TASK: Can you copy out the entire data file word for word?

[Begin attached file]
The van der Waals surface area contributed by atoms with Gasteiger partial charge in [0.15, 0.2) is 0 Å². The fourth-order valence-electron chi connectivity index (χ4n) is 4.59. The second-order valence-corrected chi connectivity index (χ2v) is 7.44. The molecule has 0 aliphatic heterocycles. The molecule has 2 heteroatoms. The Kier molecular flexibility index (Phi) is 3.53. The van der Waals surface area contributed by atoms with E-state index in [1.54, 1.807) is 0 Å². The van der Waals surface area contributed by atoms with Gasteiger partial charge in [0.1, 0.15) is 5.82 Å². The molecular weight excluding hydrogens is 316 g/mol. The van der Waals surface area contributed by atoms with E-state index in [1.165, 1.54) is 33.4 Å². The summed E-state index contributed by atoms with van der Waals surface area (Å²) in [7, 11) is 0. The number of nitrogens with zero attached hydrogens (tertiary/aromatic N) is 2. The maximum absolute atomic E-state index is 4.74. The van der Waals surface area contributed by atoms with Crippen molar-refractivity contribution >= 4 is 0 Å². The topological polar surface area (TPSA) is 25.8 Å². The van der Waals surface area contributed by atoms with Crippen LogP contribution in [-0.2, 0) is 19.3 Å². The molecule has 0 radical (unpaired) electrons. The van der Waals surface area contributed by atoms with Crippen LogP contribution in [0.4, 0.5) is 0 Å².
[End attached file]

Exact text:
The van der Waals surface area contributed by atoms with Gasteiger partial charge in [0.15, 0.2) is 0 Å². The fourth-order valence-electron chi connectivity index (χ4n) is 4.59. The second-order valence-corrected chi connectivity index (χ2v) is 7.44. The molecule has 0 aliphatic heterocycles. The molecule has 2 heteroatoms. The Kier molecular flexibility index (Phi) is 3.53. The van der Waals surface area contributed by atoms with E-state index in [1.54, 1.807) is 0 Å². The van der Waals surface area contributed by atoms with Gasteiger partial charge in [0.1, 0.15) is 5.82 Å². The molecular weight excluding hydrogens is 316 g/mol. The van der Waals surface area contributed by atoms with E-state index in [1.165, 1.54) is 33.4 Å². The summed E-state index contributed by atoms with van der Waals surface area (Å²) in [7, 11) is 0. The number of nitrogens with zero attached hydrogens (tertiary/aromatic N) is 2. The maximum absolute atomic E-state index is 4.74. The van der Waals surface area contributed by atoms with Crippen molar-refractivity contribution >= 4 is 0 Å². The topological polar surface area (TPSA) is 25.8 Å². The van der Waals surface area contributed by atoms with Crippen LogP contribution in [-0.2, 0) is 19.3 Å². The molecule has 0 radical (unpaired) electrons. The van der Waals surface area contributed by atoms with Crippen LogP contribution in [0.4, 0.5) is 0 Å².